CFX won an international award

 

Through partnership between CFX and UCF's research team lead by Professor Al-Deek to combat wrong way driving problem in Central Florida, CFX was able to win a prestigious award in the area of toll operations, engineering & maintenance, by IBTTA (International Bridge, Tunnel and Turnpike Association). This is a worldwide competitive excellence award.

Toll Operations, Engineering & Maintenance
Central Florida Expressway Authority
Wrong-Way Driving Pilot Program

The International Bridge, Tunnel and Turnpike Association (IBTTA) is the worldwide association representing toll facility owners and operators and the businesses that serve them.

Published on IBTTA

IBTTA’s Toll Excellence Awards recognize the very best projects and programs the international tolling industry has to offer. Each year, we celebrate IBTTA agency and private sector members whose creative, innovative and positive programs set a new standard of excellence. By providing wide recognition for a job well done, the Toll Excellence Awards speed up the transmission of new ideas and emerging practices throughout the industry and to the driving public.
WRONG WAY RRFB Assembly in Field (Photo taken by the UCF Research Team)
Activation of RRFB from Outside Vehicle (Photo Courtesy CFX)

Activation of RRFB from Inside SUV Driving the Wrong Way (Photo taken by the UCF Research Team)

 

 

In the news

Channel 13 News July 14, 2016

www.mynews13.com

New wrong way warning signs, equipped with special sensors, are going up all along highways in Central Florida.
  • UCF professor-designed Wrong Way signs
  • Meant to warn drivers, FHP
  • Going up at several exit ramps on major roads

In 2012, University of Central Florida Professor Haitham Al-Deek teamed up with the Expressway Authority to improve their current warning signs.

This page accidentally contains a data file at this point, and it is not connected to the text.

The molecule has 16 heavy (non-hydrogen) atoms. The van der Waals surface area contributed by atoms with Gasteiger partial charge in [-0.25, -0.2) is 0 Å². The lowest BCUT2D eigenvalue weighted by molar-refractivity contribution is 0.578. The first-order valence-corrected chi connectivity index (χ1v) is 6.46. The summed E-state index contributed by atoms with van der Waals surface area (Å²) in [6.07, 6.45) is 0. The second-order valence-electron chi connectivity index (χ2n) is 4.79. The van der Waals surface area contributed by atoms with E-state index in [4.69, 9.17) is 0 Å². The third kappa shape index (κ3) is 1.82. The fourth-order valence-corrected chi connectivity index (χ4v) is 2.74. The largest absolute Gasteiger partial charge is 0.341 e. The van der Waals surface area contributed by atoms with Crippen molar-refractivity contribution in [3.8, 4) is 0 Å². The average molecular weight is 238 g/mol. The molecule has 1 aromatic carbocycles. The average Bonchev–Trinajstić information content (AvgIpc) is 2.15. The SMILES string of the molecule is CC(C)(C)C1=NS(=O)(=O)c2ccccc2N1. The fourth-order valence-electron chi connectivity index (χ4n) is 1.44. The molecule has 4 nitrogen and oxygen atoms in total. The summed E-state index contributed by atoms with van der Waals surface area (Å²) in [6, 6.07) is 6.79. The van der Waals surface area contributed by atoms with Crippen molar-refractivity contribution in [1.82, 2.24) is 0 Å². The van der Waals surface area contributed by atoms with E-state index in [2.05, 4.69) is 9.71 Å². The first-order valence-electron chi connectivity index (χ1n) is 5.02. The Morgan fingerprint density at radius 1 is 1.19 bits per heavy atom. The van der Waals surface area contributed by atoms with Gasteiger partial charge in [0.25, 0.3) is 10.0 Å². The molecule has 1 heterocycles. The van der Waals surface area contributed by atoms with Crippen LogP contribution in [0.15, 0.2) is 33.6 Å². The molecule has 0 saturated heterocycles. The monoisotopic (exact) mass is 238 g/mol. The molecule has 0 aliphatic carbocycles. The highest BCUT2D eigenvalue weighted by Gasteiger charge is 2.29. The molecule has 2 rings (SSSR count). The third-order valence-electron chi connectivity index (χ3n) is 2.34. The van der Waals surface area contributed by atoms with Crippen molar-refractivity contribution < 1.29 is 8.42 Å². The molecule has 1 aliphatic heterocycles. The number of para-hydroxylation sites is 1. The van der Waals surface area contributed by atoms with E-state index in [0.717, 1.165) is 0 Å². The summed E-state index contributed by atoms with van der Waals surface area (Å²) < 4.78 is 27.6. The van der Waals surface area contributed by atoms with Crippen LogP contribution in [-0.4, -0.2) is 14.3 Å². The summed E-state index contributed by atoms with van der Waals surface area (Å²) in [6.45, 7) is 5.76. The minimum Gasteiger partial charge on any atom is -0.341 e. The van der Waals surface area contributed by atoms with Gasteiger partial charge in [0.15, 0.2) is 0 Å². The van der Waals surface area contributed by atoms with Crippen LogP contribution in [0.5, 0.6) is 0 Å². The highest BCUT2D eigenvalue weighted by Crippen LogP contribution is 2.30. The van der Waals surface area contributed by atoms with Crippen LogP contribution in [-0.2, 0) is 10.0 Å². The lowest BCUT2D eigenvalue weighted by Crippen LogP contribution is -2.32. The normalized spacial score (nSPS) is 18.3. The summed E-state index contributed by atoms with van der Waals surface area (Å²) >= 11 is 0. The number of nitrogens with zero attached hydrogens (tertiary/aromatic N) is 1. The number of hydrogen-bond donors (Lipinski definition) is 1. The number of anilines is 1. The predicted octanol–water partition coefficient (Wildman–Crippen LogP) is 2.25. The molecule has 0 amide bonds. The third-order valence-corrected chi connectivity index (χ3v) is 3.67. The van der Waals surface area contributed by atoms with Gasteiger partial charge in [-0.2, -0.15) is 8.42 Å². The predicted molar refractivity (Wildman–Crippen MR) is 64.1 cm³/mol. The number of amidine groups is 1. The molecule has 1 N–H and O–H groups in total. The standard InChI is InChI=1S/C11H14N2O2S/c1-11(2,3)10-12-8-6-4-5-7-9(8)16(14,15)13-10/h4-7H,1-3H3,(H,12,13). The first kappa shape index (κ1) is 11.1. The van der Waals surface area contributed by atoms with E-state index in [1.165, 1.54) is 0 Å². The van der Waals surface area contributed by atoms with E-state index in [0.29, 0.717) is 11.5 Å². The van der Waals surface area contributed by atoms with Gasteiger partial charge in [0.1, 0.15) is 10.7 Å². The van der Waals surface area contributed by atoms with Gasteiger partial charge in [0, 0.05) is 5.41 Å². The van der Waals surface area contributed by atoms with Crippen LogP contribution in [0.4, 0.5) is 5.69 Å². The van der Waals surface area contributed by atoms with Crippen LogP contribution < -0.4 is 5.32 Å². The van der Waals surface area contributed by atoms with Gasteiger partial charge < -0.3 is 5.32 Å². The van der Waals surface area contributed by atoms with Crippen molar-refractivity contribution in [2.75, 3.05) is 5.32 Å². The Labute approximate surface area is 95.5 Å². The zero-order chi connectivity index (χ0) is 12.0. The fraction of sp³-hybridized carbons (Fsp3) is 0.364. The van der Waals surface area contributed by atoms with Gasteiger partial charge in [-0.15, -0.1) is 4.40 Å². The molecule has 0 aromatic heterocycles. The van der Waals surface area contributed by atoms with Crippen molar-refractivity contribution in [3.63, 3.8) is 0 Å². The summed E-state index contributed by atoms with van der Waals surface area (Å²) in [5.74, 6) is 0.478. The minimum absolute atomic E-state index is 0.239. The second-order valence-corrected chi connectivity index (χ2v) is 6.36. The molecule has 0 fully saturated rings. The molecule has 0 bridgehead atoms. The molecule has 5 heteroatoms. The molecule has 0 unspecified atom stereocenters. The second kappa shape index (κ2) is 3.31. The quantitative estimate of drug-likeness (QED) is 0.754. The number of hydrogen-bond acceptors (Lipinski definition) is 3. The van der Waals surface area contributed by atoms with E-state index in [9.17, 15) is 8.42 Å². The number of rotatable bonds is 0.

Dr. Al-Deek worked with CFX on improving their design that resulted in a new design signs with sensors which can detect when someone has gotten onto the off-ramp at high-risk locations.

They determined which locations were high risk based on information from the Expressway Authority and the Florida Department of Transportation. The research including a variety of factors, including wrong way citations and traffic accidents.

Now, when someone is traveling in the wrong direction at the locations which have the signs, a light will flash and pictures of the vehicle heading the wrong way are sent to the Florida Highway Patrol.

Since implementation, 21 vehicles went the wrong way at on-ramps at State Road 408 at Kirkman, and at Hiawassee, as well as State Road 528 and State Road 520. All of those vehicles were warned with flashing lights, and successfully turned around before encountering oncoming traffic.

"It's been shown to be effective so far," Professor Al-Deek said. "We want to make the roadways safer."

The Expressway Authority was the first to install these signs, and already has plans for installing them at 29 more locations along their roadways. Florida's Turnpike officials are discussing installing the signs, as well.

However, the signs come with a hefty price tag, costing about $50,000 to $80,000 per ramp. We were told the Expressway Authority hopes to have all 29 new sites equipped with these new sensor signs by the end of 2017.

Channel 9 News July 14, 2016
video clip on Channel 13